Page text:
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One of the most moving exhibits was a series of sheets of stamps each sheet was an image of one soldier killed in the Iraq and  Afghanistan wars. At the edge of the sheet there were details of how old they were and some were only teenagers which was quite upsetting.

Obviously this is a spitfire

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There were some excellent displays, I learnt a great deal and your father was in his element. especially when he spied the military hardware from the second world war.

This is a Russian T34 Tank

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We stayed in the museum until just before we needed to reassemble missing a lovely sunny day outside. We stayed at a generic hotel but it was comfortable. In the morning the breakfasts were late which engendered an avalanche of moaning and when the cooked breakfasts finally arrived there were no eggs. This produced more moaning. If there is something we are good at in Britain it is complaining.

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We got to Bletchley Park mid morning and spent five hours there. The place is full of interactive touchscreen displays and problems to solve.

Here is a picture of an enigma machine

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I was like a pig in clover as underneath I am just a big kid so I went from exhibition to exhibition solving ciphers and loving every moment. We took a photo of Turing’s teddy. Well who wouldn’t?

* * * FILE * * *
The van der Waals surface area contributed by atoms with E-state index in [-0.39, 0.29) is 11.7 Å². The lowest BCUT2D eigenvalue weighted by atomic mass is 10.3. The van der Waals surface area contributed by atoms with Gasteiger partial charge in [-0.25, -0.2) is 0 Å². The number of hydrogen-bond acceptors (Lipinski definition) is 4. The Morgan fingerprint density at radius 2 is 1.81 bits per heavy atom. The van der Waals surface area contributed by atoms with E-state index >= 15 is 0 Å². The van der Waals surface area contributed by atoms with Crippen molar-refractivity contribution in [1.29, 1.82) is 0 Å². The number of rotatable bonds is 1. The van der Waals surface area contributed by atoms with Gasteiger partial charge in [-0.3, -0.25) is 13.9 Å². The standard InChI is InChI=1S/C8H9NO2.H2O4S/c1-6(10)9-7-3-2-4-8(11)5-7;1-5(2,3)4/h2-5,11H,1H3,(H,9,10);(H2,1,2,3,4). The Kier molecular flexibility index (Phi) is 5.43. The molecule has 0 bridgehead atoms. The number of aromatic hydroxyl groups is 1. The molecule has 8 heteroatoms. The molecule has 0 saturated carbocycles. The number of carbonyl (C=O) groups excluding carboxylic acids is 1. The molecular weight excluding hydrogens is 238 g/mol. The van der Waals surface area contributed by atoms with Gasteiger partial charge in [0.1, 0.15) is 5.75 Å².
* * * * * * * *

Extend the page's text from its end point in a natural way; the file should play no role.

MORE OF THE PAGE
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I had a photo taken with the Alan Turing statue it was an unusual moment for both of us. Probably the closest he has got to a woman in years.

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Many of the buildings were as they were at the time. There were displays of costumes and sets from The Imitation Game and stage props such as bicycles.

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Anyway the weather was lovely and stayed dry we had a good time and I spent quite a lot of money in various bookshops. It was possible to buy a make your own enigma machine which was tempting until I saw the price.

Quite a few rooms had been restored to the way that they were

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Attenborough